LONG queues to see your GP are not due to financial cuts. Billions of our pounds have been given to the Health Service (The Yorkshire Post, June 23).
In 2004, the Labour government gave GPs over £100,000 each to work a 10 session week; and they do not need to cover weekends or nights. Most are privately employed.
Nearly all GPs are part timers. Their salaries per session are so high that most doctors can live comfortably on about £80,000 a year.
In a typical surgery of, say, six GPs caring for 10,000 patients (ie.1,600 each), they could have 60 sessions a week, but most surgeries only have 40 sessions out of a possible 60. No night work or weekend work.
Their patients become ill anytime in a 24 hour period. The GP is the first line of call for the patients on their register.
The main reason why you find delays in seeing your GP easily is because they are all part-timers.
Doctors need to think back to when they first started to study medicine. To care for your patients day and night. We do not want any more part-time doctors.
Of wasps and litter bins
From: Dick Appleyard, Saxilby, Near Lincoln.
AT this time of year when it is a nice hot, sunny day, you might be thinking about an outing to somewhere and taking a packed lunch with you.
Then, at lunchtime, you might decide to sit on a public seat in a public place to eat your lunch. You might find at least one or two public seats have a litter bin placed next to the seats.
Local councils should never place litter bins next to seats because lots of wasps get into the bins which could bother the occupants of the public seats.
I find it is better to occupy a seat that hasn’t got a litter bin next to it for this reason.
Crime and punishment
From: Brian H Sheridan, Redmires Road, Sheffield.
I AGREE wholeheartedly with ME Wright ( The Yorkshire Post June 23) that it is unfair that a policeman with a 25 year exemplary record should lose his job, pension rights and reputation for a first offence.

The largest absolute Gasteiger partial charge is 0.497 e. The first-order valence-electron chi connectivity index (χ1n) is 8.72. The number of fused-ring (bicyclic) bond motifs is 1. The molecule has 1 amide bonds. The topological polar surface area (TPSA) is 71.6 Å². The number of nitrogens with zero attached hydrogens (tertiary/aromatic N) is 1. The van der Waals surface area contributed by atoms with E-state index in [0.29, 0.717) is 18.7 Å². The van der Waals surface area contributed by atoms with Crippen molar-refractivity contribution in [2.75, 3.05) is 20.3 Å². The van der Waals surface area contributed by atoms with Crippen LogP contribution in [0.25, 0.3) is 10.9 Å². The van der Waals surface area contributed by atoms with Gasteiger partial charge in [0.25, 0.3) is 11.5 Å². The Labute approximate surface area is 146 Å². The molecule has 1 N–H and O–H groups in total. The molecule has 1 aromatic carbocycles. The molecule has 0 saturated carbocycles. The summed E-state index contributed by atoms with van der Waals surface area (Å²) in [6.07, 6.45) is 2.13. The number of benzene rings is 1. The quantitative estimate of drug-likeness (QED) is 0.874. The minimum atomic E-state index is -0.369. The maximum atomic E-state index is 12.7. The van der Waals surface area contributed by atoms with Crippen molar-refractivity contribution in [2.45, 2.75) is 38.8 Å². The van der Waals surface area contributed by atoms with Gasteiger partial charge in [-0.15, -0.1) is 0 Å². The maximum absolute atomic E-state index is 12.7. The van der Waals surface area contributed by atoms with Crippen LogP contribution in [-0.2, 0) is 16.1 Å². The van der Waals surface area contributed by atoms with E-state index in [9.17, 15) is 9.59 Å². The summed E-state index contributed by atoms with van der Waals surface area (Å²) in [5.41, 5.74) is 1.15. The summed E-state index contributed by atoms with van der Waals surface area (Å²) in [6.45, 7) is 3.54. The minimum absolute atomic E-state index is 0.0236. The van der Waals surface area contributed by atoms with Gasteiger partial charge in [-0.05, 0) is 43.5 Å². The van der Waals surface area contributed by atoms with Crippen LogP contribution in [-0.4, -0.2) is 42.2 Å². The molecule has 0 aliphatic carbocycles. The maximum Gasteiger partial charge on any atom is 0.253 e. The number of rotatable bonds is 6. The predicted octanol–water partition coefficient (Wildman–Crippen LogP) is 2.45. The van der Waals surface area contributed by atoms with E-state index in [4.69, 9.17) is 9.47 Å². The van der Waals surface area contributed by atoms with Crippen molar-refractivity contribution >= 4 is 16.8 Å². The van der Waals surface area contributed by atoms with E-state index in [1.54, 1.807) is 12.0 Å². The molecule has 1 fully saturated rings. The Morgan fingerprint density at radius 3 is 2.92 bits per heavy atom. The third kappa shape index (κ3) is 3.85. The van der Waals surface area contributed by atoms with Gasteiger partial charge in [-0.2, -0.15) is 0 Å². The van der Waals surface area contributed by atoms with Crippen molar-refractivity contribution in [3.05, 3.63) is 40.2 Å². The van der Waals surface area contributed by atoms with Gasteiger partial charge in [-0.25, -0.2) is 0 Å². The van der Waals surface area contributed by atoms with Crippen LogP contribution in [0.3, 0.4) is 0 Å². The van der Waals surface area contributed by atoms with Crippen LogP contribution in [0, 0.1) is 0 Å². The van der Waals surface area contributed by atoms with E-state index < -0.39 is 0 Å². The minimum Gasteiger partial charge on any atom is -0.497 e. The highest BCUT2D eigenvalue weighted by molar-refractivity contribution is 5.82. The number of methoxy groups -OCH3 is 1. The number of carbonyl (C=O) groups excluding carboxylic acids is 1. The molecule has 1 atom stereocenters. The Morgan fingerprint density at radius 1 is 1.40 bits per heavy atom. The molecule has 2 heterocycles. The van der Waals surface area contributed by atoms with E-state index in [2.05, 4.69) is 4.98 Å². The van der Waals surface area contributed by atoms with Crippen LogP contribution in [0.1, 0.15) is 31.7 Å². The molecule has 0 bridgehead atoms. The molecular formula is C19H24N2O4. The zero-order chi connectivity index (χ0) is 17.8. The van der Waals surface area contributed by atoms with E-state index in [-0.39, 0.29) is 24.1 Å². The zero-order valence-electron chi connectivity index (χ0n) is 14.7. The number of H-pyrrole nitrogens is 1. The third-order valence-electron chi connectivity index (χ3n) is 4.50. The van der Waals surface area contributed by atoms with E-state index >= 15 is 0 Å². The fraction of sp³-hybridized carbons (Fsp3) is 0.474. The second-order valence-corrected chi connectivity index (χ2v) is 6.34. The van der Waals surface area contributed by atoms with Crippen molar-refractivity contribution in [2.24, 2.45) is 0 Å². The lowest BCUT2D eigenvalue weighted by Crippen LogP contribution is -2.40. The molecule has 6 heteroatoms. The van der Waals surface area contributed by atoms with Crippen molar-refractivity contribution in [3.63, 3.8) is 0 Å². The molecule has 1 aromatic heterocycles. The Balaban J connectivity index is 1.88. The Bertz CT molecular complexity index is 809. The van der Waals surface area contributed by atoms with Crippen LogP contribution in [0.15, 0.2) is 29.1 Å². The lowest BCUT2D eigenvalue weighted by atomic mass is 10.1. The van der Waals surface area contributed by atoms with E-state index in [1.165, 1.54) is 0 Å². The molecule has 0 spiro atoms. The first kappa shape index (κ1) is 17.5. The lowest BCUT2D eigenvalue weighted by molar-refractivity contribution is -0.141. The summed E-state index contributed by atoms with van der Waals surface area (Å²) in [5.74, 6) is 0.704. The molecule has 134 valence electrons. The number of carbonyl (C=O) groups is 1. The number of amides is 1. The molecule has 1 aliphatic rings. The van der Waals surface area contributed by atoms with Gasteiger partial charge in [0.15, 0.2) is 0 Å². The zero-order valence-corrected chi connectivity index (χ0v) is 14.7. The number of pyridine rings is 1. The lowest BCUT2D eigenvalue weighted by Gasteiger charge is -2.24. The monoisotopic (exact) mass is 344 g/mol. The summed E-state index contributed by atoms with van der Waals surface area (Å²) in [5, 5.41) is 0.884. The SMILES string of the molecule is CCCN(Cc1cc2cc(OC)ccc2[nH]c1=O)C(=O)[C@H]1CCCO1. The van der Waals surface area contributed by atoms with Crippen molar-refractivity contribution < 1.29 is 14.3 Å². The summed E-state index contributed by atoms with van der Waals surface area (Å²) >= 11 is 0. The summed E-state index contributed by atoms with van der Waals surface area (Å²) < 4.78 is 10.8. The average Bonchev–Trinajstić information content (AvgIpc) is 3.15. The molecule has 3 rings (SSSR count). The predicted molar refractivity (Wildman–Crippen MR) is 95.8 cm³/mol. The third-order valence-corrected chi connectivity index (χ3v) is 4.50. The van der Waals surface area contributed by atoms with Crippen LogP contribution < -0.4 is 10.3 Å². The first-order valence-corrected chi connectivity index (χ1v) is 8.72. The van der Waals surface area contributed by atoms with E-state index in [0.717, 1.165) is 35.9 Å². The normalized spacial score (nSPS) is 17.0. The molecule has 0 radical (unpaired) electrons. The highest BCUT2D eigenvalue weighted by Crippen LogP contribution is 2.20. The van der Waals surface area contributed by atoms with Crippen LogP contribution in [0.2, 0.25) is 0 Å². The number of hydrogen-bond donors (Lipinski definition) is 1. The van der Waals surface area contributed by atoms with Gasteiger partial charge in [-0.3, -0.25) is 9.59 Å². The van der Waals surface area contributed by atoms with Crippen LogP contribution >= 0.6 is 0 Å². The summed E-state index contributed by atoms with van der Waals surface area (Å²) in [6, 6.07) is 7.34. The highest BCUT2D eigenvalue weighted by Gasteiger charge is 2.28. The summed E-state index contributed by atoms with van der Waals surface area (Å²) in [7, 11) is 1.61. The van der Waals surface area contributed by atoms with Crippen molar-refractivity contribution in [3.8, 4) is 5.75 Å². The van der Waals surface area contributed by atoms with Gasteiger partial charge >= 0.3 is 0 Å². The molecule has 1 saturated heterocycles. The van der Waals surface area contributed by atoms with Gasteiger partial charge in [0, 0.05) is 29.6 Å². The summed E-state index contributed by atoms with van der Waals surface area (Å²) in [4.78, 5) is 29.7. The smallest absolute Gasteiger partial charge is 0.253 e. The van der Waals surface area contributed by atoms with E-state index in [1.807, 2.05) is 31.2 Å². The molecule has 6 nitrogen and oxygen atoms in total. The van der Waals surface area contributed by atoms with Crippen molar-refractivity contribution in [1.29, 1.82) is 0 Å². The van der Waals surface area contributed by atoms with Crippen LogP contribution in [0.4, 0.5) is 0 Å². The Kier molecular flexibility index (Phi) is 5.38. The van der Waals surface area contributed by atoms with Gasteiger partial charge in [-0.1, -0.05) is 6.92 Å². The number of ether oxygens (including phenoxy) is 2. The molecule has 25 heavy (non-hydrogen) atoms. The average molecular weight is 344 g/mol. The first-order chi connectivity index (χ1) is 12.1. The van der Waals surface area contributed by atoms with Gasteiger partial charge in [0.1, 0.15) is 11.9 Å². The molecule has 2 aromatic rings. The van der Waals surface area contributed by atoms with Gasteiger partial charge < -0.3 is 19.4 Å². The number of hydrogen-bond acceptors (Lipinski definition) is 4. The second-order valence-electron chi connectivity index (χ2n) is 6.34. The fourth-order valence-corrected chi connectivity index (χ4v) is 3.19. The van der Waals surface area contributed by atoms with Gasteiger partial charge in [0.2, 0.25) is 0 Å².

Surely the heavy fine and lengthy disqualification would have been commensurate withe the crime. The police, like the Armed Forces (I am mindful of Marine A’s more tragic transgression) are rightly expected to be whiter than white in professional matters but the treatment of DCI Dave Knopwood is downright cruel.
Research suggests that driving while using a mobile phone is even more dangerous than drink-driving. Like joyriders, uninsured and speeding motorists, offenders get off with a slap on the wrist.
A Yorkshire prophecy
From: M Fell, Walton Road, Upton, Pontefract.
I HAVE read over the past few weeks of the subject of where Richard III should be reburied. I personally think Yorkshire.
I have a book on Yorkshire and for me the following sums it up:
“London streets shall run with blood
And at last shall sink,
So that it shall be fulfilled,
That Lincoln was,
And York shall be the finest city of the three.”
This is a prophecy by Nixon the Cheshire Merlin, taken from the book.
Madness on bunting
From: Mr S B Oliver, Churchill Grove, Heckmondwike, West Yorkshire.
the story about the knitted bunting in Masham (The Yorkshire Post, June 20) has exposed the stupid mentality and mindset of some of the people that are in control of our local decision-making and spending.
Jeremy Banyard (The Yorkshire Post, June 26) is right to criticise North Yorkshire County Council over this, but he is being over-generous by calling the persons responsible idiots; they should be sectioned into a secure area away from any access to council property, funds or, worse still, meetings.
To think that people’s hard-earned council tax money is being managed by such fools is quite alarming.
I wonder if these same fools have thought to put contingency plans in place if ever there should be an incident where a large bird chooses to sit on one of these “flimsy” lights?
Would they have to cordon off the public from the area around the light and then remove it when the bird then flies off – only to land on another light?
Well done, Premier
From: Susan Dennis, Laverton, Ripon.
i FULLY support David Cameron’s actions over the choice of Jean-Claude Juncker to be president of the European Commission. At least Mr Cameron had the courage to express his opposition for everyone to hear, not like others in Europe whispering behind hands and closed doors.